Before sliding in my first pizza–the gluten-free, egg-free dough (because I’m insufferable) was provided by the esteemed Chicago pizzeria Spacca Napoli (so there was no blaming me if the pizzas sucked)–I was a little terrified. But with a shimmy of the pizza paddle, it’s in. I tap the timer, which has already set itself to two minutes when I selected “wood fire” pizza preset, and wait.
Watching the crust bubble up through the machine’s glass is incredibly satisfying, like cooking in a time-lapse. I repeat this process almost a dozen times over three days, trying margarita pizzas, fungi and garlic, and pretty much any combination I can frantically think up.
I never burn myself. The pizzas are always great–legit, restaurant-quality creations. A few are even extraordinary. Most of what I make isn’t very pretty, but I come to appreciate the ugliness of my creations as only a parent can. The bottom has that perfect amount of crisp and char. The centers are delectably wet. And most wonderfully of all, my clothes are left with the musk of oven.
Yes, specs of grease will readily catch fire in this machine, and they’ll slowly burn on the cooking surface like a candle with a long wick. It’s a strange sensation to behold in your own kitchen! And at 750 degrees, you’ll want to open some windows. The more fat on your pizza, the more you can expect smoke. Only once does my pizza rise too high (the dough is incredibly fermented at this point), and the top hits the heating elements. It’s messy but the pizza is no worse for the wear. But I’m more impressed with the pizzas I make than I thought possible. So I try other presets, too.
A pan pizza (the oven comes with a pan just for this) roasts for a full 18 minutes at a much lower temperature, and it has that crispened sponge texture of a Pizza Hut pie. A thin and crispy pizza is crispy on the default setting, but I suspect a better chef would need to roll the dough better to nail the “thin.” I don’t try the frozen or NY-style pizza settings, because both those pizza styles suck equally. (Chicago 4 life!)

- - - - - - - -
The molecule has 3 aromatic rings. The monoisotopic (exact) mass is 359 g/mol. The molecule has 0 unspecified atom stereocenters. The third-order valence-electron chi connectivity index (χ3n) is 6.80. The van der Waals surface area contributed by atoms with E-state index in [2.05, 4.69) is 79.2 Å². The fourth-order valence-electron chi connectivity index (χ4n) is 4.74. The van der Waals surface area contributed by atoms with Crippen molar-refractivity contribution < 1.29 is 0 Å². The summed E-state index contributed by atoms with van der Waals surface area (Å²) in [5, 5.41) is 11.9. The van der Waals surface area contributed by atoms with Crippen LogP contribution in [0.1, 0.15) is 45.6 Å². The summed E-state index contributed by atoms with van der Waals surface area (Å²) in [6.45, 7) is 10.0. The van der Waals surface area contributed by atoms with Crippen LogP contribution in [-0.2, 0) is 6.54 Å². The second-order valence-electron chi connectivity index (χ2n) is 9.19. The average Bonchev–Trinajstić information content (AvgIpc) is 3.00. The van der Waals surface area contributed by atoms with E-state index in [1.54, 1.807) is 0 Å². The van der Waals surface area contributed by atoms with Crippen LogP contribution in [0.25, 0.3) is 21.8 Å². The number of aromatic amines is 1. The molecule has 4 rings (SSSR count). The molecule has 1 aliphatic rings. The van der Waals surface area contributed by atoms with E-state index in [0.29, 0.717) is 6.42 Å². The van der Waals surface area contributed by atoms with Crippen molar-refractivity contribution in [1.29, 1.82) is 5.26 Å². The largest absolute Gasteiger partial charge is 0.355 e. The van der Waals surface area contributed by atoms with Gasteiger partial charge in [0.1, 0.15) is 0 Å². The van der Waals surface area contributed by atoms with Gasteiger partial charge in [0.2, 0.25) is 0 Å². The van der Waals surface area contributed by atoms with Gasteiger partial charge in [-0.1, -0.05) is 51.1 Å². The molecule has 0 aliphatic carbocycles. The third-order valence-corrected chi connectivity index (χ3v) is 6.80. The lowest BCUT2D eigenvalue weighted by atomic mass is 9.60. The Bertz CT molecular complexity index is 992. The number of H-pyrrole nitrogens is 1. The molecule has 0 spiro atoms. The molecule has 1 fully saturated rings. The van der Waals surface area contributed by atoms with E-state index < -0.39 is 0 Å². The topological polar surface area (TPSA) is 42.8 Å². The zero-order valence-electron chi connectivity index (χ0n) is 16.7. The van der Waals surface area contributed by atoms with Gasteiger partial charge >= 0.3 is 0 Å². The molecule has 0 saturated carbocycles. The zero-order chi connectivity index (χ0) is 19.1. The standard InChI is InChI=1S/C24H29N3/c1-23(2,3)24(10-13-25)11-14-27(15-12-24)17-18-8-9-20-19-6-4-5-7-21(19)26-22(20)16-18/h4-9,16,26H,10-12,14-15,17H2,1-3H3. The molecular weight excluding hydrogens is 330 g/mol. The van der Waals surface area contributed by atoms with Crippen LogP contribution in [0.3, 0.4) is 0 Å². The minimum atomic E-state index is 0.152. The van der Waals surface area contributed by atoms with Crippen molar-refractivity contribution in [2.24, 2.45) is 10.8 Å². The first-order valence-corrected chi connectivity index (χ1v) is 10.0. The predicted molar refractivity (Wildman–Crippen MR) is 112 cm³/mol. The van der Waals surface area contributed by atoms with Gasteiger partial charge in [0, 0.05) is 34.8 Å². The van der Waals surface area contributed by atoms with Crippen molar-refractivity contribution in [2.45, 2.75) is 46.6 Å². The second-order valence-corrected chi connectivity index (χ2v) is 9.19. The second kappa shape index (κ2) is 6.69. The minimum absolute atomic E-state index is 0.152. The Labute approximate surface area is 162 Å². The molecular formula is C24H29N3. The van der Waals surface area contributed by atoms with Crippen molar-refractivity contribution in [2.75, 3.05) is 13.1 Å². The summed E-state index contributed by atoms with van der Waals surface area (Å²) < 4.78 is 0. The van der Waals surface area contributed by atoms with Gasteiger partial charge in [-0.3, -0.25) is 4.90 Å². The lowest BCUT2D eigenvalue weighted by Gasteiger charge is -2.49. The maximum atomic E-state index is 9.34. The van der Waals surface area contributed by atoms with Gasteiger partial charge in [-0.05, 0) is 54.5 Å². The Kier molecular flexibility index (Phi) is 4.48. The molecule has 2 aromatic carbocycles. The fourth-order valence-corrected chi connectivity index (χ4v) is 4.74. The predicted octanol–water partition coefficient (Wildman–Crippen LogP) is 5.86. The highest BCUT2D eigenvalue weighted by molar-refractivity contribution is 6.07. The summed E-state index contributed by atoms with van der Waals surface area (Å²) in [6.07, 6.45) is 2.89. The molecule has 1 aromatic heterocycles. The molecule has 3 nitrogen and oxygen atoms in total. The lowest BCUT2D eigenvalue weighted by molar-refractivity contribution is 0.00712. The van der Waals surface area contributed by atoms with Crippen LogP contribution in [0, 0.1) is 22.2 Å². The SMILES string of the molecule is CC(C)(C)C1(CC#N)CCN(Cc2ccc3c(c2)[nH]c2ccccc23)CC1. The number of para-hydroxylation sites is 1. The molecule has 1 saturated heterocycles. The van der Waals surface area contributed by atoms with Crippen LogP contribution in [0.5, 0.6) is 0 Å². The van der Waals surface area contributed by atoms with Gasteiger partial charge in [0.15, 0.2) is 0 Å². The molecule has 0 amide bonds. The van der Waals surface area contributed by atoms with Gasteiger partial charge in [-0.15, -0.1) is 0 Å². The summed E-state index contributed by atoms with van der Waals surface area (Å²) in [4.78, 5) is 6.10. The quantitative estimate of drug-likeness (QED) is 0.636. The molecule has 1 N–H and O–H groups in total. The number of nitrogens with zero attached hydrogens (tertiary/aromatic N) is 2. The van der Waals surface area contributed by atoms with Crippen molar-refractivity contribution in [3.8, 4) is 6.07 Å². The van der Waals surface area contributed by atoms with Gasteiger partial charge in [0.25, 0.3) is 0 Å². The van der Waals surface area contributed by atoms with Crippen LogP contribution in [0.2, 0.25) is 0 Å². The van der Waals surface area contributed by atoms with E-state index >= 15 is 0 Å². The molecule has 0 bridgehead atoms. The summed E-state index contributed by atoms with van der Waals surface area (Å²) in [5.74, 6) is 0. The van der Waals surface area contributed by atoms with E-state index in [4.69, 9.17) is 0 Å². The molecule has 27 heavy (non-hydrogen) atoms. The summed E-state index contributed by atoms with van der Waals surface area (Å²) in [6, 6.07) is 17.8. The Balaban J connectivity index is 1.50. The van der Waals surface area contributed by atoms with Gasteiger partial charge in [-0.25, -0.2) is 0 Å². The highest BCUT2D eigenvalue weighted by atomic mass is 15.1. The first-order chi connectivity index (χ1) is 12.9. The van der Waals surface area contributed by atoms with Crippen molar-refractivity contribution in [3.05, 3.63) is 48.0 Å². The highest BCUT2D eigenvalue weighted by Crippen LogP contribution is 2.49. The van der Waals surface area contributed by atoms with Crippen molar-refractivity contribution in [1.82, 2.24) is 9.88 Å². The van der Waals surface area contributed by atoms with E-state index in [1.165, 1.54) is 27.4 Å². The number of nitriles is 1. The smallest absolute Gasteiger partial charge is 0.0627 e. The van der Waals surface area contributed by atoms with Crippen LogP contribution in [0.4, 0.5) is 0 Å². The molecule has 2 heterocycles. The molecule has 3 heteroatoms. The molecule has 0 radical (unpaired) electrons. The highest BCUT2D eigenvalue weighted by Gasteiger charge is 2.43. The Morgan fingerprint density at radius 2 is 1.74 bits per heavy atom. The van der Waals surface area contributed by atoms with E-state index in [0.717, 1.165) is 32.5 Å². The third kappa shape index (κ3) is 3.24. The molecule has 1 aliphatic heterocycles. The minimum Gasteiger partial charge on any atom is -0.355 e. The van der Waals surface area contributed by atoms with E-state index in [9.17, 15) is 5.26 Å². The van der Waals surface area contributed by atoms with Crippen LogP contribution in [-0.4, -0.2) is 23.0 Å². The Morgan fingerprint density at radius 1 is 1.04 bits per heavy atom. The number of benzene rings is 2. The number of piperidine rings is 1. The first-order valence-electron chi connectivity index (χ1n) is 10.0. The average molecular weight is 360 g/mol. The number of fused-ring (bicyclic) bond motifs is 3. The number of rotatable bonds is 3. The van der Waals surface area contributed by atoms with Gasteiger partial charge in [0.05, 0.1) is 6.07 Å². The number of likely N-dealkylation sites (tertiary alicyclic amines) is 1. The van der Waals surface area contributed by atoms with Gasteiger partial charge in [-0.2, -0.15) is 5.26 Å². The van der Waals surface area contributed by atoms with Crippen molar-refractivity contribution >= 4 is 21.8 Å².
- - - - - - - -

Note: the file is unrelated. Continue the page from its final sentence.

With the presets proven, the only lingering curiosity I had was of what Breville designers, for lack of a better term, have dubbed “Hack Mode.”
“As we were doing our own cooking, talking to more pizza experts, we knew there’d be a segment of people, even who love cooking at home, who are very technical, that want to go beyond the presets and use the temperature capability to set their own for the cooking deck and top,” says Ruspino. “So there was a lot of discussion, how much control do we give people?”
That discussion actually grew into a polarizing debate on the design team. Half believed the unit should be super simple, with perfect presets. Half believed it should be fully controllable, since hardcore pizza cooks recognize that a few percentage points of humidity can make a dough perform differently.
“We got to something like prototype 11, a very resolved product, working incredibly well,” says Brady. “The lead designer and engineer who was on the product for a couple of years flew around the U.S. and visited some of the really renowned pizza chefs in different states.” And ultimately, after traveling around U.S. pizzerias with a prototype in-hand, the team decided that, given so many regional pizza styles, they had to offer people the option to tinker.
Enter “Hack Mode.” You activate it by pressing down on the timer knob, then twisting the preset knob. Yes, you need the manual to even know that you can do this. A light goes red, as if it’s warning you. Then you slap on a magnet atop the machine, which relabels the knobs as temperature controls for the deck and top.
Now let me be clear about something: I’m still unconvinced that Hack Mode needs to exist. Why not just put ONE MORE KNOB on the machine, and call it a day? (The short answer might be heat control, and how hard the team had to work to shield the door’s electronics from the extreme temperatures already, but I digress.) But it’s also sort of charming. It turns your polished steel pizza oven into a speakeasy maker project.
In Hack Mode, you have more control over your pizza. You also can roast brussels sprouts or cauliflower. I’m told these things come out very well. I’m sure they do. But I’m also warned not to stick a steak in there, because it’ll just catch fire.
Ultimately, that steak warning is a reminder of what Breville did here. It didn’t try to create a do-anything device, like your oven, stovetop, or Instant Pot. It created a device that’s a small Neapolitan oven, that costs one-eighth the price of a Turbochef, and will cook just about anything you can imagine so long as the bottom is a 12-inch circle of dough.
“We think the core promise is about pizza,” says Brady. “If people want to go on a journey, we welcome them to.”